Representative Practices: Peirce, Pragmatism, and Feminist Epistemology

Fordham Univ Press
Free sample

Although widely recognized as founder and key figure in the current re-emergence of pragmatism, Charles Peirce is rarely brought into contemporary dialogue. In this book, Kory Sorrell shows that Peirce has much to offer contemporary debate and deepens the value of Peirce's view of representation in light of feminist epistemology, philosophy of science, and cultural anthropology.

Drawing also on William James and John Dewey, Sorrell identifies ways in which bias, authority, and purpose are ineluctable constituents of shared representation. He nevertheless defends Peirce's realistic account of representation, showing how the independently real world both constrains social representation and informs its content.

Most importantly, Sorrell shows how members of a given community not only represent but transform a shared world--and how those practices of representation may, and should, be improved.

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About the author


Kory Sorrell is a visiting Professor in the Cultures, Civilizations, and Ideas Program at Bilkent University in Ankara, Turkey.
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Additional Information

Publisher
Fordham Univ Press
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Published on
Dec 31, 2004
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Pages
202
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ISBN
9780823223541
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Best For
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Language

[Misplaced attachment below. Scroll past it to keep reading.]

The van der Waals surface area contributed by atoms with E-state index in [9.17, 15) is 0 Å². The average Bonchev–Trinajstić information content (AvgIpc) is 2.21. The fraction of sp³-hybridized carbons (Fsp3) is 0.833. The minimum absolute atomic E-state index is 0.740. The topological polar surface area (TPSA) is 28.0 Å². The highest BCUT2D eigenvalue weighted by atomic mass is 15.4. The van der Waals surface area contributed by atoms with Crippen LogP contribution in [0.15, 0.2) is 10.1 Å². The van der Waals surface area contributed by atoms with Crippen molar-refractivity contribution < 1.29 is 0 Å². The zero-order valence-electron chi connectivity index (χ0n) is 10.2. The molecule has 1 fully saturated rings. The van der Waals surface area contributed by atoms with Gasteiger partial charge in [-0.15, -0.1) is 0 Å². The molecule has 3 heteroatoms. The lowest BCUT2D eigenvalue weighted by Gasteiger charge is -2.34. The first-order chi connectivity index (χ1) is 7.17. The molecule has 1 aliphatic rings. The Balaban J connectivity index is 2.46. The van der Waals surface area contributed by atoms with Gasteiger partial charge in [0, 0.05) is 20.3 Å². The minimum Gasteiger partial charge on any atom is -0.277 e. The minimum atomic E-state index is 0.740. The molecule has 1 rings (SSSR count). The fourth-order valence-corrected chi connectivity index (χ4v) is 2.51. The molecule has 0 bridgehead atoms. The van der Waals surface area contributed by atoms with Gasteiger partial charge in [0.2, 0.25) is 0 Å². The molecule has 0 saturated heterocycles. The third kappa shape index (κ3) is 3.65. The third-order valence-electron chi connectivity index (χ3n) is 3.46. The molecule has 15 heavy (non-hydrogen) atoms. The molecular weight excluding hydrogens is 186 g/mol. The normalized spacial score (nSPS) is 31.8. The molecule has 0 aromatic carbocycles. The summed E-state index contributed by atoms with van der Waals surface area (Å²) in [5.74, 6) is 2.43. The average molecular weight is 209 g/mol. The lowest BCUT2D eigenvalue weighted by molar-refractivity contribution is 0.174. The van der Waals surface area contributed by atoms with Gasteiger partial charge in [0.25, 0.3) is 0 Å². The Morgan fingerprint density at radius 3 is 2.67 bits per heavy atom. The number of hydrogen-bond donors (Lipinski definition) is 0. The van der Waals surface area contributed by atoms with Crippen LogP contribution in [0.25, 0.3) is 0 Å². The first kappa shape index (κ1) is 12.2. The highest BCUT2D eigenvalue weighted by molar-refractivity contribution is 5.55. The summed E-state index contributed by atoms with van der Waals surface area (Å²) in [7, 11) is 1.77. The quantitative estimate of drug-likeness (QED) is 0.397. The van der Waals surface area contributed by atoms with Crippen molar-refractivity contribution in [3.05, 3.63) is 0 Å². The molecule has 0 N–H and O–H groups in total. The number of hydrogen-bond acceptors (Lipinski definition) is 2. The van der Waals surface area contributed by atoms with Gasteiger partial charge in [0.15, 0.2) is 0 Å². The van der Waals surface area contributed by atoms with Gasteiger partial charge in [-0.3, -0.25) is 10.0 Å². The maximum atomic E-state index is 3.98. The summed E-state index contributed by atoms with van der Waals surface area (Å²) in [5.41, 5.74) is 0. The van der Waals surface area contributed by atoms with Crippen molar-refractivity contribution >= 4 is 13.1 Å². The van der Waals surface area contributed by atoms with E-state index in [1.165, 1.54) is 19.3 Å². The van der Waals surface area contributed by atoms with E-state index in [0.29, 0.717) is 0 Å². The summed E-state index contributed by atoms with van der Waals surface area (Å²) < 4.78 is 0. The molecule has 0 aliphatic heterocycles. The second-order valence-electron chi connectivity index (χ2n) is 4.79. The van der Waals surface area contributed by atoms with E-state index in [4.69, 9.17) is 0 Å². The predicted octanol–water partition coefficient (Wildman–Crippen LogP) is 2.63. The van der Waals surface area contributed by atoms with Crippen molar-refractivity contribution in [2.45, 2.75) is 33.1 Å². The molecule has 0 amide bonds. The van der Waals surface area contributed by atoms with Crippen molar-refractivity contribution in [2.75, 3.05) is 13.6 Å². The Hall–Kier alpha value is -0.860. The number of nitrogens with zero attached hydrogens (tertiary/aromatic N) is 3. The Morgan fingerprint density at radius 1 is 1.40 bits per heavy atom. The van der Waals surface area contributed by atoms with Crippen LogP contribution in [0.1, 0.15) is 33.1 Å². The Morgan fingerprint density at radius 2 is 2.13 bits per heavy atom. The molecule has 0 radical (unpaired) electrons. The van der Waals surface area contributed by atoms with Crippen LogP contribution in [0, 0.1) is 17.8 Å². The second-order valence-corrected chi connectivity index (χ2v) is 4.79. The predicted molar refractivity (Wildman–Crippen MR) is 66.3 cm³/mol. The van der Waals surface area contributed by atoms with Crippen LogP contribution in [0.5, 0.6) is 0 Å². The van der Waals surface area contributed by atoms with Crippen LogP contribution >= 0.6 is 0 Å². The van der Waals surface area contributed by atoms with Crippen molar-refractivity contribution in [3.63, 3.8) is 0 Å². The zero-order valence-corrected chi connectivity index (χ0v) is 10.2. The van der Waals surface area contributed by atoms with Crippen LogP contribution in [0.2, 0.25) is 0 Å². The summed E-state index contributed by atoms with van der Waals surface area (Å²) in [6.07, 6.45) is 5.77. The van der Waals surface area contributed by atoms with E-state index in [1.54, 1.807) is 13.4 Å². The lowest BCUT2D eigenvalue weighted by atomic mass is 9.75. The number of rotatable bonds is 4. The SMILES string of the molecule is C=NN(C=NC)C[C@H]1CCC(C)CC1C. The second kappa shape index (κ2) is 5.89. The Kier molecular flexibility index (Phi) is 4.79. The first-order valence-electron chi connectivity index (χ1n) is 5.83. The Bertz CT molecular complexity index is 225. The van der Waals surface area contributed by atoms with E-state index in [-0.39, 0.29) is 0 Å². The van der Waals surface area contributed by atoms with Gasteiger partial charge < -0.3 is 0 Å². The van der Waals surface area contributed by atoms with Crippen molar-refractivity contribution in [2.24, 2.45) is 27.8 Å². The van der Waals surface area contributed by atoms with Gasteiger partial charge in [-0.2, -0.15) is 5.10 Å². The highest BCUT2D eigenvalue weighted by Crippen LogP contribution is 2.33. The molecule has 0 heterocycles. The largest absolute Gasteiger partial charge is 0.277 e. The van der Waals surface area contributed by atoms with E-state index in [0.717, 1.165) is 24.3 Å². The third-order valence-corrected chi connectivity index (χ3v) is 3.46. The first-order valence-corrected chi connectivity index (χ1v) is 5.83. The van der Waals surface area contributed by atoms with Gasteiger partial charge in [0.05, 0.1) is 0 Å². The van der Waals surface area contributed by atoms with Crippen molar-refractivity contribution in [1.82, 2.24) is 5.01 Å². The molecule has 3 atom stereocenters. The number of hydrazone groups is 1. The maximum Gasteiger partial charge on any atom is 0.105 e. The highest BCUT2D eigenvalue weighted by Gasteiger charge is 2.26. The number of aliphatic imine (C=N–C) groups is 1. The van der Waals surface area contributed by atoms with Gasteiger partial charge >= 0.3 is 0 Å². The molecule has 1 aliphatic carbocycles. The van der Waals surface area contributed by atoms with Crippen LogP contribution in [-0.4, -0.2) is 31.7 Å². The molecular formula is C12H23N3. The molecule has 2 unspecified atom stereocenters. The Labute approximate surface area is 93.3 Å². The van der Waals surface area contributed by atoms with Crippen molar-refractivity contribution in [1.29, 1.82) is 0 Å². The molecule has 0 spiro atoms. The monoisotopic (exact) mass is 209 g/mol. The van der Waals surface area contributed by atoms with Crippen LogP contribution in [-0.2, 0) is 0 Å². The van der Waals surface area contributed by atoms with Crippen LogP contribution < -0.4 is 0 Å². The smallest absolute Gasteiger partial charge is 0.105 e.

English
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Genres
Philosophy / Criticism
Philosophy / Movements / Pragmatism
Philosophy / Political
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Content Protection
This content is DRM protected.
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In this engaging book, Douglas Anderson begins with the assumption that philosophy--the Greek love of wisdom--is alive and well in American culture. At the same time, professional philosophy remains relatively invisible.

Anderson traverses American life to find places in the wider culture where professional philosophy in the distinctively American tradition can strike up a conversation. How might American philosophers talk to us about our religious experience, or political engagement, or literature--or even, popular music?

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of Jack Kerouac.

The idea of "philosophy Americana" trades on the emergent genre of "music Americana," rooted in traditional themes and styles yet engaging our present experiences. The music is "popular" but not thoroughly driven by economic considerations, and Anderson seeks out an analogous role for philosophical practice, where philosophy and popular culture are co-adventurers in the life of ideas. Philosophy Americana takes seriously Emerson's quest for the extraordinary in the ordinary and James's belief that popular philosophy can still be philosophy.

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